It is cold, but I am warm.  Perched upon Hari, the split-back bucket-seat Live Oak desk chair in the woods.   It is night, and dark.  The now silent crickets of summer ring just as loudly in the head of winter.  Leaves are fewer, the air more naked, and the distant traffic louder.  As are all the muffled sounds from farther off.  Cars, dogs, a wood pigeon, accelerating motorcycles, airplanes;  at the moment no coyote serenades or great horned owl hoots.  Or those spikes in the air that are human voices.  The waning super moon rises much too late now to illuminate the woodland any time before crossing the creek back home.  I night blind myself writing on the phone.  But can see the slightly lighter pattern above that is sky,  through the black lace canopy supported by the faint lines of an elegant and solid array of erect, leaning, arching, and fallen Beings of earth.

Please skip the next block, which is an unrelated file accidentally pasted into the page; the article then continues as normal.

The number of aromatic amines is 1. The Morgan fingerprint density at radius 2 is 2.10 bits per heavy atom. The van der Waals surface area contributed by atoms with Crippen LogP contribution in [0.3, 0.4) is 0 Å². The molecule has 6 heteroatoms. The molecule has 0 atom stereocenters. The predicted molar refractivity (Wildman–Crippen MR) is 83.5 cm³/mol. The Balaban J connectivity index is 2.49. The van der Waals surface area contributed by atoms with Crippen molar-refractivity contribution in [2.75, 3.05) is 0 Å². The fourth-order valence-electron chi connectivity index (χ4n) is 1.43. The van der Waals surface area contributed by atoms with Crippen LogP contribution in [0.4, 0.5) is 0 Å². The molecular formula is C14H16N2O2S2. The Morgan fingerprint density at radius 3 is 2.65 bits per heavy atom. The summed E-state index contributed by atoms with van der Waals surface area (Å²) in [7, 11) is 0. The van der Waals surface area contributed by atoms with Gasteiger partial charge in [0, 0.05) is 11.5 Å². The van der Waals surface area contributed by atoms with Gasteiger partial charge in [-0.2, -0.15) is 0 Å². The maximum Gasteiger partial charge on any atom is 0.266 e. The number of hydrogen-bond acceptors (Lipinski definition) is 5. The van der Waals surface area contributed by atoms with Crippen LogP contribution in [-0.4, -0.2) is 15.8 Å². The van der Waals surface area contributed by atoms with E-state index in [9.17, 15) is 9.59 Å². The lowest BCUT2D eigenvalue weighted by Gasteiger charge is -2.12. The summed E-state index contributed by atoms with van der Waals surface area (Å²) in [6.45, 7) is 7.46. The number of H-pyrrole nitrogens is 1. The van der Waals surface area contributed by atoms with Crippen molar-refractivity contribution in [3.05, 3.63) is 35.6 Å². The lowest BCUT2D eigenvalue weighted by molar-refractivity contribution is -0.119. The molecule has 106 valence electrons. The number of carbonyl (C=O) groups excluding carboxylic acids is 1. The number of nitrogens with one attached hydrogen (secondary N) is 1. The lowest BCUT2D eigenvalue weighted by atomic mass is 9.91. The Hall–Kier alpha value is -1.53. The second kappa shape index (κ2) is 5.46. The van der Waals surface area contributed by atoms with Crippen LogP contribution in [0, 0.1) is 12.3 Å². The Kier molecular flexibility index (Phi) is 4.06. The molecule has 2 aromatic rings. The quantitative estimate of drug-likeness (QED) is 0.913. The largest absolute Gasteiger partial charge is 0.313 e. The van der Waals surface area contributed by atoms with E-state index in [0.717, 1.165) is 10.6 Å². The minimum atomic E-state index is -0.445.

Drumming on certain – many – trees can set up a transformative resonance.  To do so upon the Yin and Yang sides of a double trunked tree such as Hari creates a most fertile frequency for manifestation of change.  I drum and find the sweet spots with my hands until they too cry with joy.  Join with the tree as sacred music, and wait for the colors of the sounds of celebration to appear in their momentary perfection.  A dead tree, unburdened from the weight of carrying on as a life form, can ring as high and sweet as Paolo Soleri’s bells.  If you listen: The great gift of healing music.  Ask your local luthier.


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